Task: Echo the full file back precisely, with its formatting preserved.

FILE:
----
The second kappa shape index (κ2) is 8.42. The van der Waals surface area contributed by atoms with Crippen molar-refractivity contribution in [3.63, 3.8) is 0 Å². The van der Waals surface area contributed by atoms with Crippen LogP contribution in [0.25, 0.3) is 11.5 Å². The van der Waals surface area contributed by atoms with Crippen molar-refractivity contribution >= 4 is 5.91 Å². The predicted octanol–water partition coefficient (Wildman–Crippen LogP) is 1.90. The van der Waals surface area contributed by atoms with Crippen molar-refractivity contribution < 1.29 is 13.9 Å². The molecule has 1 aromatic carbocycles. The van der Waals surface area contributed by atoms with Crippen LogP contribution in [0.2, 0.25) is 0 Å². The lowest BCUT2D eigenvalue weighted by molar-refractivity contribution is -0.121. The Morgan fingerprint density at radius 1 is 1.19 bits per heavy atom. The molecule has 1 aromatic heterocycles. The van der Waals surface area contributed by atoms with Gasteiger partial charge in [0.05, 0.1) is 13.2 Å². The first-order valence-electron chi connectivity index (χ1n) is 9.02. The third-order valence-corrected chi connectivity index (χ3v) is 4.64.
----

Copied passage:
The second kappa shape index (κ2) is 8.42. The van der Waals surface area contributed by atoms with Crippen molar-refractivity contribution in [3.63, 3.8) is 0 Å². The van der Waals surface area contributed by atoms with Crippen LogP contribution in [0.25, 0.3) is 11.5 Å². The van der Waals surface area contributed by atoms with Crippen molar-refractivity contribution >= 4 is 5.91 Å². The predicted octanol–water partition coefficient (Wildman–Crippen LogP) is 1.90. The van der Waals surface area contributed by atoms with Crippen molar-refractivity contribution < 1.29 is 13.9 Å². The molecule has 1 aromatic carbocycles. The van der Waals surface area contributed by atoms with Crippen LogP contribution in [0.2, 0.25) is 0 Å². The lowest BCUT2D eigenvalue weighted by molar-refractivity contribution is -0.121. The Morgan fingerprint density at radius 1 is 1.19 bits per heavy atom. The molecule has 1 aromatic heterocycles. The van der Waals surface area contributed by atoms with Gasteiger partial charge in [0.05, 0.1) is 13.2 Å². The first-order valence-electron chi connectivity index (χ1n) is 9.02. The third-order valence-corrected chi connectivity index (χ3v) is 4.64.